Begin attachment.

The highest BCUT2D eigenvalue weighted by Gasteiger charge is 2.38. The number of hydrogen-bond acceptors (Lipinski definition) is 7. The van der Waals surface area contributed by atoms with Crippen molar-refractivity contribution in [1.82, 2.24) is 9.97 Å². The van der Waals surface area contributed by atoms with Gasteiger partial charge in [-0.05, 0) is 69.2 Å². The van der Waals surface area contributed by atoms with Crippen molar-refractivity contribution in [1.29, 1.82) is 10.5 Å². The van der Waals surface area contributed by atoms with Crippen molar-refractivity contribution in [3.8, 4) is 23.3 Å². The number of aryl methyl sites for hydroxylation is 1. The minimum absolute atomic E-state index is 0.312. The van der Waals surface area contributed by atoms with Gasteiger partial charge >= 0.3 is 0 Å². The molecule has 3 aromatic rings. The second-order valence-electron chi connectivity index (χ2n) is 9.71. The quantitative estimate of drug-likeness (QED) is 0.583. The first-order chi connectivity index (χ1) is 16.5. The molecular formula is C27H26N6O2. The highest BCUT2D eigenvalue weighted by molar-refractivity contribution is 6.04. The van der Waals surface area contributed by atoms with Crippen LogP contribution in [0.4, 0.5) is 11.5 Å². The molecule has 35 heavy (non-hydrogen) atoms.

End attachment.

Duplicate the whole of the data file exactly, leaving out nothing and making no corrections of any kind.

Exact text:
The highest BCUT2D eigenvalue weighted by Gasteiger charge is 2.38. The number of hydrogen-bond acceptors (Lipinski definition) is 7. The van der Waals surface area contributed by atoms with Crippen molar-refractivity contribution in [1.82, 2.24) is 9.97 Å². The van der Waals surface area contributed by atoms with Gasteiger partial charge in [-0.05, 0) is 69.2 Å². The van der Waals surface area contributed by atoms with Crippen molar-refractivity contribution in [1.29, 1.82) is 10.5 Å². The van der Waals surface area contributed by atoms with Crippen molar-refractivity contribution in [3.8, 4) is 23.3 Å². The number of aryl methyl sites for hydroxylation is 1. The minimum absolute atomic E-state index is 0.312. The van der Waals surface area contributed by atoms with Gasteiger partial charge >= 0.3 is 0 Å². The molecule has 3 aromatic rings. The second-order valence-electron chi connectivity index (χ2n) is 9.71. The quantitative estimate of drug-likeness (QED) is 0.583. The first-order chi connectivity index (χ1) is 16.5. The molecular formula is C27H26N6O2. The highest BCUT2D eigenvalue weighted by molar-refractivity contribution is 6.04. The van der Waals surface area contributed by atoms with Crippen LogP contribution in [0.4, 0.5) is 11.5 Å². The molecule has 35 heavy (non-hydrogen) atoms.